When we arrived at the ceremony, Denise was given a corsage, along with all of the other two dozen or so birthmothers who attended. She sat with the other birthmothers in the front row of chairs arranged in a circle. We sat directly behind Denise in the second row, like other family members, friends, and supporters attending the event. The ceremony consisted of readings and songs selected by birthmothers that spoke to their experiences. Besides birthmothers, adoptive parents and adult adoptees also took part in the ceremony.
The climax of the service was the candle-lighting ceremony. The birthmothers stood and went one at a time to a table at the front of the room where they took a pinch of gold glitter and sprinkled it over a large bowl of water, making a wish for her child or children who had been placed for adoption. Then each lit a candle and returned to her seat, where she lit the candles of those friends, family members, or others seating behind them. The lights were low, the mood was solemn, and the tears flowed.
As Denise returned to her seat, she lit our candles. Tears welled up in our eyes. Although we saw Denise every several months, there was so much of her journey as a birthparent that we did not know. We recognized we would be forever connected to her through Ellen, and we knew the joy that Ellen’s young life brought to our family. Yet for the time between visits we were not there for the loss and grief she must have felt. The ceremony gave us new appreciation for her choosing us and entrusting us with her daughter.
The birthmothers who gathered for the ceremony were an amazingly diverse group of women in terms of age, race, and walk of life. They shared the experience of being a birthmother, but there was also a shift from those women who had relinquished children in the 1950s and 1960s—many of whom had no other real option and who had no contact with their children for decades, if ever—to those who had placed children for adoption more recently, with more voice about the family their child would be placed with and more opportunity for openness. There had been a generational shift toward more openness, and we felt glad that our family could be the beneficiary of that shift.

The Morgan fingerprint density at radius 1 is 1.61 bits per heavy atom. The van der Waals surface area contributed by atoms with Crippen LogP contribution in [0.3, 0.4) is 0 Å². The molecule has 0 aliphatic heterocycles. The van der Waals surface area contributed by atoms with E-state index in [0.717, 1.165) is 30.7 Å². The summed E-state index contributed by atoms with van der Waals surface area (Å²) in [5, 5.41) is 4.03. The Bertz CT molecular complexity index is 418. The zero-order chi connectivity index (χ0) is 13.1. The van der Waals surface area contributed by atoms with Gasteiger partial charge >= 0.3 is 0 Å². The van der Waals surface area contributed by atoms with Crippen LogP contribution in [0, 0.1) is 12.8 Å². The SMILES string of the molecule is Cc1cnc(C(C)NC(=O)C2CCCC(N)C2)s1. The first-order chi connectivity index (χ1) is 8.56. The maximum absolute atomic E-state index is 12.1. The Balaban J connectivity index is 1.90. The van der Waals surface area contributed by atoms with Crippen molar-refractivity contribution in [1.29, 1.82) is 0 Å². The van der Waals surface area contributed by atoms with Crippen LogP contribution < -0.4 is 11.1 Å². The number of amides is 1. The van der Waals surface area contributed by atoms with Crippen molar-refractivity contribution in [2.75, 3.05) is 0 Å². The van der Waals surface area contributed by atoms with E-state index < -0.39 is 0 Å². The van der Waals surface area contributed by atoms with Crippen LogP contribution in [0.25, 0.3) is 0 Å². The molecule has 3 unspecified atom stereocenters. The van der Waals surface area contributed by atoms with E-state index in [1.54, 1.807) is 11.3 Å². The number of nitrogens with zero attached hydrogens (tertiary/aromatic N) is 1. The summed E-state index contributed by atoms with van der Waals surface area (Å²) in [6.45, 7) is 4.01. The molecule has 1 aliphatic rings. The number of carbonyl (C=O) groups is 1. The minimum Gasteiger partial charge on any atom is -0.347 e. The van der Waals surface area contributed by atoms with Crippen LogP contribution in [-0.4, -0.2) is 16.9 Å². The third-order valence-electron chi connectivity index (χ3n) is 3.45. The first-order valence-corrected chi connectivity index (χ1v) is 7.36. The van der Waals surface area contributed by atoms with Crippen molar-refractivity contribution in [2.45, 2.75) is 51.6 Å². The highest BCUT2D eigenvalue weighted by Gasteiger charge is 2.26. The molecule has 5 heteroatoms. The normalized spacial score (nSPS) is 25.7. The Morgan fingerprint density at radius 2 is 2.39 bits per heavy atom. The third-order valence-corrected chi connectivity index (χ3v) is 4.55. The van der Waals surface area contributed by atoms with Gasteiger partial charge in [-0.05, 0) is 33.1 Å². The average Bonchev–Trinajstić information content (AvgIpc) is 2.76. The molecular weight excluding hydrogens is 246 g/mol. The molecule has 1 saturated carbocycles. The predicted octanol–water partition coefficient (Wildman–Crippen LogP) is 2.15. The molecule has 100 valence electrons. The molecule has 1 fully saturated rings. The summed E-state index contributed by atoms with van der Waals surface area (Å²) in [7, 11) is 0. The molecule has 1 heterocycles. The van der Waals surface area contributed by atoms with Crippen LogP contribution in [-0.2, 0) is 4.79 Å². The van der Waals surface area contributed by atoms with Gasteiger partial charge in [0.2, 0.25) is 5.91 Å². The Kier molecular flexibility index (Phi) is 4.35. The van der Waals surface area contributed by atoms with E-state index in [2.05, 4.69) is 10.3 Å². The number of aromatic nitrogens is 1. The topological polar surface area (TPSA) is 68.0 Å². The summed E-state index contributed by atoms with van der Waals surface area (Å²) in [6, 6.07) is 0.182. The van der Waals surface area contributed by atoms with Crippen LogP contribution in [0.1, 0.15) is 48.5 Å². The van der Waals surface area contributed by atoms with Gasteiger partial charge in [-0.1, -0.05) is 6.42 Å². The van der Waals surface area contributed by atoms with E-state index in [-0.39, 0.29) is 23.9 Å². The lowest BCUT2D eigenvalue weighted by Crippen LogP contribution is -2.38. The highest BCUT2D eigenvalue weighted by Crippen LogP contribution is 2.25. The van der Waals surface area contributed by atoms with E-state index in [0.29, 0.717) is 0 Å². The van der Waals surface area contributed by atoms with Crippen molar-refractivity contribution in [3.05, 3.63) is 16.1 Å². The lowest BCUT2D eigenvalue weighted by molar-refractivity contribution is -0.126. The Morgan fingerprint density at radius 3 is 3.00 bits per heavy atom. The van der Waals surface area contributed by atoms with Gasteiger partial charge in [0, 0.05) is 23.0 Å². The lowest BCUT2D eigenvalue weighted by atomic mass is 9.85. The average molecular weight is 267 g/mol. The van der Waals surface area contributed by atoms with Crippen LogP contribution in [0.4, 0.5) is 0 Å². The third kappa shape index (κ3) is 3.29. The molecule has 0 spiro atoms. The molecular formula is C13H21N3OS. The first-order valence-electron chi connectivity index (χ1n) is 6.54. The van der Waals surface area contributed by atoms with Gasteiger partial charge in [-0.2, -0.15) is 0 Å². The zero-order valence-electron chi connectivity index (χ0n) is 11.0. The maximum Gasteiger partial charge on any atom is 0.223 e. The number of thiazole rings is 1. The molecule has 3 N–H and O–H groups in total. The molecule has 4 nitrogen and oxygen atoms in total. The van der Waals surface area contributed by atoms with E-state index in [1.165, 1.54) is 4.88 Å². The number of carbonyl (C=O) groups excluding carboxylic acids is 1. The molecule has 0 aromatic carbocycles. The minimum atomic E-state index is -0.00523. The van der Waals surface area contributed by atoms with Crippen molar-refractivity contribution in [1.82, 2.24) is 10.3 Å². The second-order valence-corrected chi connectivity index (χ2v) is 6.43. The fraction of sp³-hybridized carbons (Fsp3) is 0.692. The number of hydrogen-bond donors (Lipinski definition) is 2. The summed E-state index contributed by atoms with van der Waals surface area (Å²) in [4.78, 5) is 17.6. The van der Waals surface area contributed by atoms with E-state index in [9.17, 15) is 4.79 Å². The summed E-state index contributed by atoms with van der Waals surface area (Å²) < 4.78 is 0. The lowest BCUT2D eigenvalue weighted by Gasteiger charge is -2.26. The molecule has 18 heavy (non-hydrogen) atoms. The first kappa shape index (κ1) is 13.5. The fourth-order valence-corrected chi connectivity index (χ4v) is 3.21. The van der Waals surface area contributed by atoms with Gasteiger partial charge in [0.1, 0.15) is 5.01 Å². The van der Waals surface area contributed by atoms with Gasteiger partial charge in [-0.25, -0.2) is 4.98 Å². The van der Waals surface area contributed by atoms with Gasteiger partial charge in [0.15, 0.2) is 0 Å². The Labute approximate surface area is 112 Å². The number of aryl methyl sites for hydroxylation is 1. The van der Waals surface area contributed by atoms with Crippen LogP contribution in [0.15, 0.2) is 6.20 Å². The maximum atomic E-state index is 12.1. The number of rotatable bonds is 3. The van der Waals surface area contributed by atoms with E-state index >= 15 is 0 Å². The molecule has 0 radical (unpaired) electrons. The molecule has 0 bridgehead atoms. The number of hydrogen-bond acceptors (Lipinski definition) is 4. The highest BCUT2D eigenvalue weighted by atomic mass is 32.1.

As the ceremony took place, Ellen played with her two birth sisters in another room, thanks to some volunteers who provided child care. While we were sitting with Denise during the ceremony, Ellen was forming relationships with her birth sisters. Indeed, the time Ellen spent with her birth sisters during the ceremony was the most time she had spent with them without our direct supervision. I think it’s important that she get to know them in this way and hope that occasions like this will lead to her forming independent relationships with her birth sisters as she grows up.
The kids joined us afterwards for a reception. While parts of the ceremony were emotionally intense, reminding us of the loss that is also part of the experience of adoption, Denise said that she was glad that she came and that she wanted to come again. We have invited her every year since. The ceremony helps us recognize the role that Denise has played in forming our family, while also allowing Ellen to maintain a connection with her birth family.
Author’s Bio: George R. Graham is Director of Development and External Relations for Adoption Network Cleveland. He and his partner are parents of two children by adoption.